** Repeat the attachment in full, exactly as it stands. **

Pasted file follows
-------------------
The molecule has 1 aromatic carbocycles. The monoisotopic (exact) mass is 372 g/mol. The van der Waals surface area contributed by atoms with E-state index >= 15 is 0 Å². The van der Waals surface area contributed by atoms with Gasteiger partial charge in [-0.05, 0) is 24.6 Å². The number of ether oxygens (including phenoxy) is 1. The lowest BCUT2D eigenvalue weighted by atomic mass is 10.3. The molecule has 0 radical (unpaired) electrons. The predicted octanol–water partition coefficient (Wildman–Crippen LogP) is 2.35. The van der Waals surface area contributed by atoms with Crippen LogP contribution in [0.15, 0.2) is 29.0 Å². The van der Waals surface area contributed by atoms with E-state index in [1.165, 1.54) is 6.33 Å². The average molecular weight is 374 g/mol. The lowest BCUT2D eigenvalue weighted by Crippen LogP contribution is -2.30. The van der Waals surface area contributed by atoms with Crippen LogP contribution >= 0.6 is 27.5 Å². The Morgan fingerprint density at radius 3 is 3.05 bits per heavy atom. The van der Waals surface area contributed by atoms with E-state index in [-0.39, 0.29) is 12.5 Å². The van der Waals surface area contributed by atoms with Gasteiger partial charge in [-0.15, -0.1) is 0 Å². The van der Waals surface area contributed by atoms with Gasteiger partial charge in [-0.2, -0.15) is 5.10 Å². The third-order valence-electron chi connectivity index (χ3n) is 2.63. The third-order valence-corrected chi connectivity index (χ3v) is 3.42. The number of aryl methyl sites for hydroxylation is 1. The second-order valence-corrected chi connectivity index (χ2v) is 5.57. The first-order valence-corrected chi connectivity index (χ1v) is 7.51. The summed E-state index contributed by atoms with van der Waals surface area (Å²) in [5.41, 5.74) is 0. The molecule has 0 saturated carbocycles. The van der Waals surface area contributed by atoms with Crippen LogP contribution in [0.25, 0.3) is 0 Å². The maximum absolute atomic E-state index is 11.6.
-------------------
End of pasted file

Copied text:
The molecule has 1 aromatic carbocycles. The monoisotopic (exact) mass is 372 g/mol. The van der Waals surface area contributed by atoms with E-state index >= 15 is 0 Å². The van der Waals surface area contributed by atoms with Gasteiger partial charge in [-0.05, 0) is 24.6 Å². The number of ether oxygens (including phenoxy) is 1. The lowest BCUT2D eigenvalue weighted by atomic mass is 10.3. The molecule has 0 radical (unpaired) electrons. The predicted octanol–water partition coefficient (Wildman–Crippen LogP) is 2.35. The van der Waals surface area contributed by atoms with Crippen LogP contribution in [0.15, 0.2) is 29.0 Å². The van der Waals surface area contributed by atoms with E-state index in [1.165, 1.54) is 6.33 Å². The average molecular weight is 374 g/mol. The lowest BCUT2D eigenvalue weighted by Crippen LogP contribution is -2.30. The van der Waals surface area contributed by atoms with Crippen LogP contribution >= 0.6 is 27.5 Å². The Morgan fingerprint density at radius 3 is 3.05 bits per heavy atom. The van der Waals surface area contributed by atoms with E-state index in [-0.39, 0.29) is 12.5 Å². The van der Waals surface area contributed by atoms with Gasteiger partial charge in [-0.15, -0.1) is 0 Å². The van der Waals surface area contributed by atoms with Gasteiger partial charge in [-0.2, -0.15) is 5.10 Å². The third-order valence-electron chi connectivity index (χ3n) is 2.63. The third-order valence-corrected chi connectivity index (χ3v) is 3.42. The number of aryl methyl sites for hydroxylation is 1. The second-order valence-corrected chi connectivity index (χ2v) is 5.57. The first-order valence-corrected chi connectivity index (χ1v) is 7.51. The summed E-state index contributed by atoms with van der Waals surface area (Å²) in [5.41, 5.74) is 0. The molecule has 0 saturated carbocycles. The van der Waals surface area contributed by atoms with Crippen LogP contribution in [0.25, 0.3) is 0 Å². The maximum absolute atomic E-state index is 11.6.